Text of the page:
A high member of the court arrives to tell Gulliver that he is being charged with treason. Originally his sentence was to be death, but Redresal has argued successfully to have the sentence lessened to the removal of Gulliver’s eyes. The charges Gulliver has been accused of are “making water” in the royal palace, refusing to reduce Blefuscu to a province, aiding the ambassadors of Blefuscu when they came to ask for peace, and planning to visit Blefuscu.
Not wanting to have his eyes put out, Gulliver flees to Blefuscu, where he is warmly received.
“The Author by a lucky Accident, finds means to leave Blefuscu; and, after some Difficulties, returns safe to his Native Country.”
While in Blefuscu, Gulliver spies a ship that is the proper size for him to sail in. He spends about a month making repairs, during which time the emperor of Lilliput sends a message demanding that Gulliver be returned so that his sentence can be carried out. The emperor of Blefuscu sends back a message refusing. Gulliver eventually sets sail and is picked up by a merchant ship and returned to his home, where he makes a solid profit showing Lilliputian-sized livestock he has carried home in his pockets.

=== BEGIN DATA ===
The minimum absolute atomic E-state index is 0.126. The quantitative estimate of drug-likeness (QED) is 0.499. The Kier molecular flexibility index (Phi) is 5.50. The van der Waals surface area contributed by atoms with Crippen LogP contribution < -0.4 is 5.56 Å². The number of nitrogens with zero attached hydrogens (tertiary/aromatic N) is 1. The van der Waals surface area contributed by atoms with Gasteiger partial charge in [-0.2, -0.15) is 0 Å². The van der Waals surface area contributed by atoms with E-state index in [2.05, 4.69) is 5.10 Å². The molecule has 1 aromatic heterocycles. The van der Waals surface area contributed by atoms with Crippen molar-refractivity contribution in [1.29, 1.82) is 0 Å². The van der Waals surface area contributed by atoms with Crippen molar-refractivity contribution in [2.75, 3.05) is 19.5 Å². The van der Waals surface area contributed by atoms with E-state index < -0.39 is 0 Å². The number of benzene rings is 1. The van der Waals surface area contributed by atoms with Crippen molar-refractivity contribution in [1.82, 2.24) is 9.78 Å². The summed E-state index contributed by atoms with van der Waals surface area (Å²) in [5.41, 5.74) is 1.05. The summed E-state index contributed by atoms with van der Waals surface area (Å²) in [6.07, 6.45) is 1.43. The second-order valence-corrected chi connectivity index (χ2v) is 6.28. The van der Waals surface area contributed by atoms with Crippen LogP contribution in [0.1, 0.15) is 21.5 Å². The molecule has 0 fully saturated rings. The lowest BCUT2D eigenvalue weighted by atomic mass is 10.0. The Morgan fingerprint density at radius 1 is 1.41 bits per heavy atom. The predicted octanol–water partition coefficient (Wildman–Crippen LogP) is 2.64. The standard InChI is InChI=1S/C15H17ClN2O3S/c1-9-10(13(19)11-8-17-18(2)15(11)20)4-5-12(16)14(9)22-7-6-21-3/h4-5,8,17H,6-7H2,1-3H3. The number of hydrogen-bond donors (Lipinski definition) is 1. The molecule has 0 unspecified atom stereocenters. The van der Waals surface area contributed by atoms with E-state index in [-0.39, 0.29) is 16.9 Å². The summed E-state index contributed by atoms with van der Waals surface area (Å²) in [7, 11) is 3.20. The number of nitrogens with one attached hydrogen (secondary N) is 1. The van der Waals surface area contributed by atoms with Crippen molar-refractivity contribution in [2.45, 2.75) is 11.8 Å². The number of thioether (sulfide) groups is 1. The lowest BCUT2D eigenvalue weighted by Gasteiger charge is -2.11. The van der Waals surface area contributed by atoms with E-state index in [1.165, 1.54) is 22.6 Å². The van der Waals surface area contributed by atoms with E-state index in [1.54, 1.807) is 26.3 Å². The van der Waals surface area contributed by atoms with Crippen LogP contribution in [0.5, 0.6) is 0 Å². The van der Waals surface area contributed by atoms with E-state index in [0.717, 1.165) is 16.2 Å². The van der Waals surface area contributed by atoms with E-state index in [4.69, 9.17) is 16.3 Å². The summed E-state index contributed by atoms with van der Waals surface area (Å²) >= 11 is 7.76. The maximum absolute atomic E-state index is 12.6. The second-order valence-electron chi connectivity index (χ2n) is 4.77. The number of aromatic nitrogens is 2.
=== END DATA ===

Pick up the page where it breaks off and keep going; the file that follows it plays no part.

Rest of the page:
The contract for Gulliver’s freedom proves pointless. He promised in writing to serve the emperor, which he does by capturing the enemy’s fleet. But when the emperor asks him to go back and destroy the enemy, Gulliver refuses-and there is nothing the Lilliputians can do to persuade him. The contract, in this case, is completely useless. Power proves more important, and it is fortunate that Gulliver uses his reason to decide how to use his power appropriately. (Again one might consider the implications for England as a colonial power.)